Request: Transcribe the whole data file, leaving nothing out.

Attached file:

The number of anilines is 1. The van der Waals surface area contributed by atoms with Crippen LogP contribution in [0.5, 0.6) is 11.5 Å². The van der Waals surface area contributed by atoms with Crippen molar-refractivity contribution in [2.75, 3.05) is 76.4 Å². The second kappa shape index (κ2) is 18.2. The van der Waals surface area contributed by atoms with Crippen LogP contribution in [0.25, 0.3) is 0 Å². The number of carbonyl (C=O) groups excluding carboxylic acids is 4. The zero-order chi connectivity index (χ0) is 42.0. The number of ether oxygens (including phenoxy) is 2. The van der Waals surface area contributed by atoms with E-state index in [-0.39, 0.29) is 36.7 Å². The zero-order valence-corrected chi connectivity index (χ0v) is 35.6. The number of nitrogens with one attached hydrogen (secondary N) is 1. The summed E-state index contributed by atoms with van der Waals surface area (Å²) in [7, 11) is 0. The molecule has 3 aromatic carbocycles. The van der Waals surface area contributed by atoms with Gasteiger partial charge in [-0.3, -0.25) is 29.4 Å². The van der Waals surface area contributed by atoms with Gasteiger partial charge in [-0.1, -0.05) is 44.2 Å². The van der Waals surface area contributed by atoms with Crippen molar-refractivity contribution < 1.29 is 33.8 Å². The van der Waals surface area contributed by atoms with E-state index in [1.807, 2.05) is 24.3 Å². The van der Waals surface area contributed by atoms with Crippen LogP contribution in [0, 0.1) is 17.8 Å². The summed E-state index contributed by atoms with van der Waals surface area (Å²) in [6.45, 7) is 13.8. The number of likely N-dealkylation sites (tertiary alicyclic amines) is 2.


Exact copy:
The number of anilines is 1. The van der Waals surface area contributed by atoms with Crippen LogP contribution in [0.5, 0.6) is 11.5 Å². The van der Waals surface area contributed by atoms with Crippen molar-refractivity contribution in [2.75, 3.05) is 76.4 Å². The second kappa shape index (κ2) is 18.2. The van der Waals surface area contributed by atoms with Crippen LogP contribution in [0.25, 0.3) is 0 Å². The number of carbonyl (C=O) groups excluding carboxylic acids is 4. The zero-order chi connectivity index (χ0) is 42.0. The number of ether oxygens (including phenoxy) is 2. The van der Waals surface area contributed by atoms with E-state index in [-0.39, 0.29) is 36.7 Å². The zero-order valence-corrected chi connectivity index (χ0v) is 35.6. The number of nitrogens with one attached hydrogen (secondary N) is 1. The summed E-state index contributed by atoms with van der Waals surface area (Å²) in [7, 11) is 0. The molecule has 3 aromatic carbocycles. The van der Waals surface area contributed by atoms with Gasteiger partial charge in [-0.3, -0.25) is 29.4 Å². The van der Waals surface area contributed by atoms with Gasteiger partial charge in [-0.1, -0.05) is 44.2 Å². The van der Waals surface area contributed by atoms with Crippen molar-refractivity contribution < 1.29 is 33.8 Å². The van der Waals surface area contributed by atoms with E-state index in [1.807, 2.05) is 24.3 Å². The van der Waals surface area contributed by atoms with Crippen LogP contribution in [0, 0.1) is 17.8 Å². The summed E-state index contributed by atoms with van der Waals surface area (Å²) in [6.45, 7) is 13.8. The number of likely N-dealkylation sites (tertiary alicyclic amines) is 2.